Most people in Bradford West Gwillimbury know Ruth Brooks as a volunteer with the Royal Canadian Legion, Branch 521.
She became a member in 2002, because of her dad – World War II veteran, and member of the Queen’s Own Rifles Lt.-Col. Murdoch McIver.
He had been invited to the 2003 opening of the Juno Centre in Normandy, but didn’t feel up to the trip. When Brooks offered to take his place, he told her, “I think you should join the Legion.”
Since 2005, she has filled almost every role on the executive, serving as treasurer, secretary, bursary chair, public relations, youth & education, poppy chair, first vice president, and president – but her favourite has always been the youth & education chair, which organizes the annual remembrance poster and poetry competitions in the schools.
“Youth & education is amazing,” Brooks said. “What the children produce is astounding.”
Currently, she is “past past president” and ladies’ auxiliary liaison, and undertakes speaking engagements in front of various groups.
Although she is cutting back somewhat on her role with the Legion, it doesn’t mean that she’s taking a break from volunteering. Not only does Brooks still attend Legion events, the Legion is not the only organization for which she volunteers.
Brooks was with Habitat for Humanity Huronia in Barrie, for 12 years, serving on the Family Selection Committee that helped to decide which applicants would be chosen for the “hand up, not a hand-out” that Habitat for Humanity provides.
Involved in six or seven ‘builds,’ Brooks was impressed by the families who were selected. Although all had to be careful with their budgets, “We came across families that tithe” – setting aside a tenth of their income for their church.
And while Habitat for Humanity requires each family to put in about 500 hours of “sweat equity,” either swinging a hammer on a build or serving as a volunteer, “some were already into volunteering.”
Brooks switched to the York Region branch of Habitat for Humanity, until that group amalgamated with Toronto and Brampton to create Habitat for Humanity GTA, and excluded Bradford. Now, she’s just waiting for a new ‘sub-affiliate’ of HH Huronia to open in Bradford West Gwillimbury, to get involved again.
She’s even more passionate about another cause.
Fifteen years ago, Brooks was invited to get involved in a new initiative in Newmarket, the Inn From the Cold winter shelter program, for homeless men and women.
The original Inn From the Cold program operated out of a church on Pony Drive, a church that had at one time been a strip club. Although the location was eventually moved, Brooks has memories of coping with the unusual layout, which included a one-time bar.
“I worked the very first night shift ever on New Year’s Eve,” she said. Now, staff handle evening shifts while volunteers fill in during the day, and the program has gone from three to seven days a week, also operating a cooling centre during the summer months.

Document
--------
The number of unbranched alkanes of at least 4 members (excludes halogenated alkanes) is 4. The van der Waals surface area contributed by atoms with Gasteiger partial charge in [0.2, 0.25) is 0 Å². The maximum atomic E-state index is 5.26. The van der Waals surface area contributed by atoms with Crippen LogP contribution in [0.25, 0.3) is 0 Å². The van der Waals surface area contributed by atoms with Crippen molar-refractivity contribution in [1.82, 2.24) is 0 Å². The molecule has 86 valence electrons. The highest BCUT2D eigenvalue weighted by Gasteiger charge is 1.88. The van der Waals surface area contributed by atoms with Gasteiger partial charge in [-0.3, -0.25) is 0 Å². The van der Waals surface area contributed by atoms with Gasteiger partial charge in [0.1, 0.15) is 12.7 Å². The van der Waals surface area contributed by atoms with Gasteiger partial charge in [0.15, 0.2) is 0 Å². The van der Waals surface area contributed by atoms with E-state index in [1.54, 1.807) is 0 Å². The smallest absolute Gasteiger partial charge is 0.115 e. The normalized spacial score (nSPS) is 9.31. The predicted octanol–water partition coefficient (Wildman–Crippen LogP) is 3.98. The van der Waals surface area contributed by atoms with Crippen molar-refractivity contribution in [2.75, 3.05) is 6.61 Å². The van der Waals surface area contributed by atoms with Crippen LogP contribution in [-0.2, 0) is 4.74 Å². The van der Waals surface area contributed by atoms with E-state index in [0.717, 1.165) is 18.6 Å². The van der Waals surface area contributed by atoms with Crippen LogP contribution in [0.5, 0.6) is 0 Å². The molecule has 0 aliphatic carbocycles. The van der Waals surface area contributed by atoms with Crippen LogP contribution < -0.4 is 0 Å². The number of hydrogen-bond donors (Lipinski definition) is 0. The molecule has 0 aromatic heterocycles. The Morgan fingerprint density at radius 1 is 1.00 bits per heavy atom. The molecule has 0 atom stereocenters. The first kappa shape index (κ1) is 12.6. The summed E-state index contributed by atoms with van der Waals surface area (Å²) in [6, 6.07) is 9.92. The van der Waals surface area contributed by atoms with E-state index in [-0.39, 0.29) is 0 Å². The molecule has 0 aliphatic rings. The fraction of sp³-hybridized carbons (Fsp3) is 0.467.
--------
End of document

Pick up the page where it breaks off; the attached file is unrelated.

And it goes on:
Brooks heads out every Friday morning at 4:30 a.m., to arrive in time to cook breakfast for the clients of Inn from the Cold: “Bacon and pancakes!”
Last Friday, there were 27 people staying at the shelter. Besides a warm bed, a hot breakfast and a wrapped lunch, the program also offers employment programs, teaching basic skills.
“Some of these young people don’t have the skills to get a job,” Brooks said. “They lost parental guidance at an early age.” They may have no idea of the importance of being on time for work, paying the rent, or dressing appropriately.
As the weather gets colder, the number of people looking for assistance grows, but space is limited. “Our capacity is 36; last year, we turned away 176 people,” she said – but only after making sure they had what they needed to keep warm, from sleeping bags to mitts, or a referral to another agency.
It would be hard to keep the doors open if not for the support received from the community. Cobb’s Bread donates bread; Cintas donates blankets and cleaning, and a number of individuals and organizations provide donations of everything from socks, hats and gloves to flannel pajamas, new underwear and toiletries.
But there is always a need for donations in good condition, and for volunteers, Brooks said.
“They don’t have to do what I do,” which is come out at a fixed time every week, she said. “They can just fill in when needed. They need both kinds of people.” Just email [email protected] for details.
As for herself, “I’m going to keep doing it as long as I can,” she said. In March, Brooks had to give up night driving, due to cataracts – but now she’s had surgery on her eyes and “they’re perfect!”
Regarding the Legion, Brooks said, “You can call me ‘past past president’ – as long as you don’t say I’m past it!”